Before marriage, a woman has the right to choose her husband. Islamic law is very strict regarding the necessity of having the woman’s consent for marriage. The groom gives a marriage dowry to the bride for her own personal use. She keeps her own family name, rather than taking her husband’s. As a wife, a woman has the right to be supported by her husband even if she is already rich. She also has the right to seek divorce and custody of young children. She does not return the dowry, except in a few unusual situations.

Despite the fact that in many places and times Muslim communities have not always adhered to all or even many of the foregoing in practice, the ideal has been there for 1,400 years, while virtually all other major civilizations did not begin to address these issues or change their negative attitudes until the 19th and 20th centuries, and there are still many contemporary civilizations which have yet to do so.

12
Jan
11

12 Basic Rights of Muslim Women

What are women’s rights in Islam?

Courtesy of Islamic.Org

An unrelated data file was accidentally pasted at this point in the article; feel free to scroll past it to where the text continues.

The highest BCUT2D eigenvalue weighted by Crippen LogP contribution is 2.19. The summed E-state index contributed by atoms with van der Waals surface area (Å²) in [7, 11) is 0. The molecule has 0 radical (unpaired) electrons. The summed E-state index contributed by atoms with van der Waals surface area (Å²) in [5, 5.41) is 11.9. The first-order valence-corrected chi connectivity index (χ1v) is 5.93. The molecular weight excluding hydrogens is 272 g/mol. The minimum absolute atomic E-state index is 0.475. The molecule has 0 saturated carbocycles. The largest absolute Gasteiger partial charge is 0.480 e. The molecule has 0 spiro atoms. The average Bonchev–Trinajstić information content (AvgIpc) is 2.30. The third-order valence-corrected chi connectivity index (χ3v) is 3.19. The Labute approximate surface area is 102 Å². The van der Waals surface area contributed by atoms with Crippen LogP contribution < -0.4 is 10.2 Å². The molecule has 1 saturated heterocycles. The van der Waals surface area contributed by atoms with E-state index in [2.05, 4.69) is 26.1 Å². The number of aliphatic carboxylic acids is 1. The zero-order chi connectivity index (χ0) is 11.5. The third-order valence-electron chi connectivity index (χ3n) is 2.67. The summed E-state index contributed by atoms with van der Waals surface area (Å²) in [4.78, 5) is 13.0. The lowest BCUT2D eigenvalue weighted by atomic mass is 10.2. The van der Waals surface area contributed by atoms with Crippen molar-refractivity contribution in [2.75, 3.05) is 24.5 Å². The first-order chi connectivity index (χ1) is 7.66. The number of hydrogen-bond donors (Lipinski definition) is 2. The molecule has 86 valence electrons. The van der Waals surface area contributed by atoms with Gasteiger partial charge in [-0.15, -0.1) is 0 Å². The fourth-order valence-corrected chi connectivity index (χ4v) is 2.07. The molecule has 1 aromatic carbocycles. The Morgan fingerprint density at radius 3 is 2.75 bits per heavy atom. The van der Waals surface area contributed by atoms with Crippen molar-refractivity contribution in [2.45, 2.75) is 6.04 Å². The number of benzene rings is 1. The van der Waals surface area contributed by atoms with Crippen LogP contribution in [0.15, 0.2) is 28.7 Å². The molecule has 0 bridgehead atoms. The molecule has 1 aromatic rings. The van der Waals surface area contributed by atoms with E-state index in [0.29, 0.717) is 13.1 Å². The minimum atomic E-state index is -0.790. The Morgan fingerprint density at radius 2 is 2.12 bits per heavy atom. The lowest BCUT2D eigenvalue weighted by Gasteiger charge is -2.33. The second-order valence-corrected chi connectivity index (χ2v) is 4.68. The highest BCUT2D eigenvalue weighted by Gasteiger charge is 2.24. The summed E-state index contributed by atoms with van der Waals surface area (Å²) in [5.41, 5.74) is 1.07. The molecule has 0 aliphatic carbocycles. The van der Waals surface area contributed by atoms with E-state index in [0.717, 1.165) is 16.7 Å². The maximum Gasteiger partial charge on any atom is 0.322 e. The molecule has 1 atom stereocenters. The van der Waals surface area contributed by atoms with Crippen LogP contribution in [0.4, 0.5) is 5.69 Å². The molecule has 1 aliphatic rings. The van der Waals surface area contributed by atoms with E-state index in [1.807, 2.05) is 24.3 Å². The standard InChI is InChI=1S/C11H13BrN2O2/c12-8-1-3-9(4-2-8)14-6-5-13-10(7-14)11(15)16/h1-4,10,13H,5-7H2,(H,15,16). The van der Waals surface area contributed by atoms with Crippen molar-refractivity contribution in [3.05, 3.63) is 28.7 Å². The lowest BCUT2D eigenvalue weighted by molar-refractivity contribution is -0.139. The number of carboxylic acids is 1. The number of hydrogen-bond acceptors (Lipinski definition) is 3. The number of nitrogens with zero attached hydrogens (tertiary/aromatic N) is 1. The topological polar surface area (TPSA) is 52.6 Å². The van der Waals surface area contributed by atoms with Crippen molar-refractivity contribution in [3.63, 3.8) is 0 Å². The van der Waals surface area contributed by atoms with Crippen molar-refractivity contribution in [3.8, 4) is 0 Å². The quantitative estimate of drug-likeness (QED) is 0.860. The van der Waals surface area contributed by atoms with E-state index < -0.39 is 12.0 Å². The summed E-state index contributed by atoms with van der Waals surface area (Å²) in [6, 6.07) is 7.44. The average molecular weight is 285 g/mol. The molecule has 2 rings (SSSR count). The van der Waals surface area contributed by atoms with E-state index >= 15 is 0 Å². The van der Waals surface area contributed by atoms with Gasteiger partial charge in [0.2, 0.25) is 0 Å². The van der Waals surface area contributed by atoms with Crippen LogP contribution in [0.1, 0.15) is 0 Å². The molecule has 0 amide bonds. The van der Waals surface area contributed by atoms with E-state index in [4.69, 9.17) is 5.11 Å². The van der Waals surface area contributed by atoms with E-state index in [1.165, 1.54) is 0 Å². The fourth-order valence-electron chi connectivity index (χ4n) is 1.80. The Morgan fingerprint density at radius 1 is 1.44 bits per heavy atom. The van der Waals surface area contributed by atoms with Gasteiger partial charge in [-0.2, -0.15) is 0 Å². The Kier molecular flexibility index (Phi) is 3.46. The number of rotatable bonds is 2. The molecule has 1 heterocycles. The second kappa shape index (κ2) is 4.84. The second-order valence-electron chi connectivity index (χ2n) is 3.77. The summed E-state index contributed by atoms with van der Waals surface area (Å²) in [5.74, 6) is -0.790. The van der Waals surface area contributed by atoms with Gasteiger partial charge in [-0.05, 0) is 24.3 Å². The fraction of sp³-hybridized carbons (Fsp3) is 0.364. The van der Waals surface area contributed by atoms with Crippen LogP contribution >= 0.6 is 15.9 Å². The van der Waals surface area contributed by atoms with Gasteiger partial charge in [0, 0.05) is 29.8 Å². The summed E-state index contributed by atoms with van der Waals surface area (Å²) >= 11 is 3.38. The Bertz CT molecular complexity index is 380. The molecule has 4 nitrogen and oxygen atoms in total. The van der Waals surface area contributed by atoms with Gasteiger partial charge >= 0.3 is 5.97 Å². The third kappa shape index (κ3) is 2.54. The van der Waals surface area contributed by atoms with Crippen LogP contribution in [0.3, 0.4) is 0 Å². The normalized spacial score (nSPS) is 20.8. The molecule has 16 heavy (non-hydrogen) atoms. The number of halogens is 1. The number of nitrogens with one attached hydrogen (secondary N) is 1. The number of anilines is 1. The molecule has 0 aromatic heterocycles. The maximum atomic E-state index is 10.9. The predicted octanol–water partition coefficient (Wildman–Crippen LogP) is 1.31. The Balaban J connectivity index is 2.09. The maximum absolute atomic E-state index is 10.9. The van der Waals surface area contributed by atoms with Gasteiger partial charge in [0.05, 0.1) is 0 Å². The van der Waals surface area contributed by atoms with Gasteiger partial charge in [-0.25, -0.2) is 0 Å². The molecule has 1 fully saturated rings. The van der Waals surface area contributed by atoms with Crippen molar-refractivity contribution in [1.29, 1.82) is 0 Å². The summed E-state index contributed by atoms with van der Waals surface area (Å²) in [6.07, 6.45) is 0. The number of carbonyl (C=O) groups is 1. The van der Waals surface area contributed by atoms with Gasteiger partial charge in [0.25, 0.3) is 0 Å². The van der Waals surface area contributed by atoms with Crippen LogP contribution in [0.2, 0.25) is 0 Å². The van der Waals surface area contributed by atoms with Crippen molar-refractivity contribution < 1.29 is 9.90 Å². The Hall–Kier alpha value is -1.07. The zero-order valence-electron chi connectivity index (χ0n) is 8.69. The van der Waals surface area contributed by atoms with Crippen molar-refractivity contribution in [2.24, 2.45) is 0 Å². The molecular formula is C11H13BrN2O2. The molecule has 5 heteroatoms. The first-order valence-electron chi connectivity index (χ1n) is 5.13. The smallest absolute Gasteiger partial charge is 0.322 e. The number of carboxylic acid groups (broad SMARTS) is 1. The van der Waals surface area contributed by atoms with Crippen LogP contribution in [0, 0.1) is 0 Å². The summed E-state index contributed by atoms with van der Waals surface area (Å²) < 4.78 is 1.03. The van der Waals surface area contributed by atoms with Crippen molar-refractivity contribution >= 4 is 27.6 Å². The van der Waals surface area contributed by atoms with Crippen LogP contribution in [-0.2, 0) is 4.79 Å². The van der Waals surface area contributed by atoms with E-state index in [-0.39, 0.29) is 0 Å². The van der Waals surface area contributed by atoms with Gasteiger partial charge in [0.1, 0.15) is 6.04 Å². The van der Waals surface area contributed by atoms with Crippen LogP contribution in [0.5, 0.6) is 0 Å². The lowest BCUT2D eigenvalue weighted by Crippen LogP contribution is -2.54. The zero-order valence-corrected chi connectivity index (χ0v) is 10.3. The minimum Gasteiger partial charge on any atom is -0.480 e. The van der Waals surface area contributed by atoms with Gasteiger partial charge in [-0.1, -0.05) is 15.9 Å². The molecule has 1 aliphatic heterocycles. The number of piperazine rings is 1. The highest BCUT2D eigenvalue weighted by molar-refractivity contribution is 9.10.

In a truely Islamic society women have the following rights in Islam:

1. The right and duty to obtain education.

2. The right to have their own independent property.

3. The right to work to earn money if they need it or want it.

4. Equality of reward for equal deeds.

5. The right to express their opinion and be heard.

6. The right to provisions from the husband for all her needs and more.

7. The right to negotiate marriage terms of her choice.

8. The right to obtain divorce from her husband, even on the grounds that she simply can’t stand him. (pls note that God deeply frowns upon divorce as a solution unless there is hardly any other alternative but it does not mean that men have more right to divorce their wives than women do.)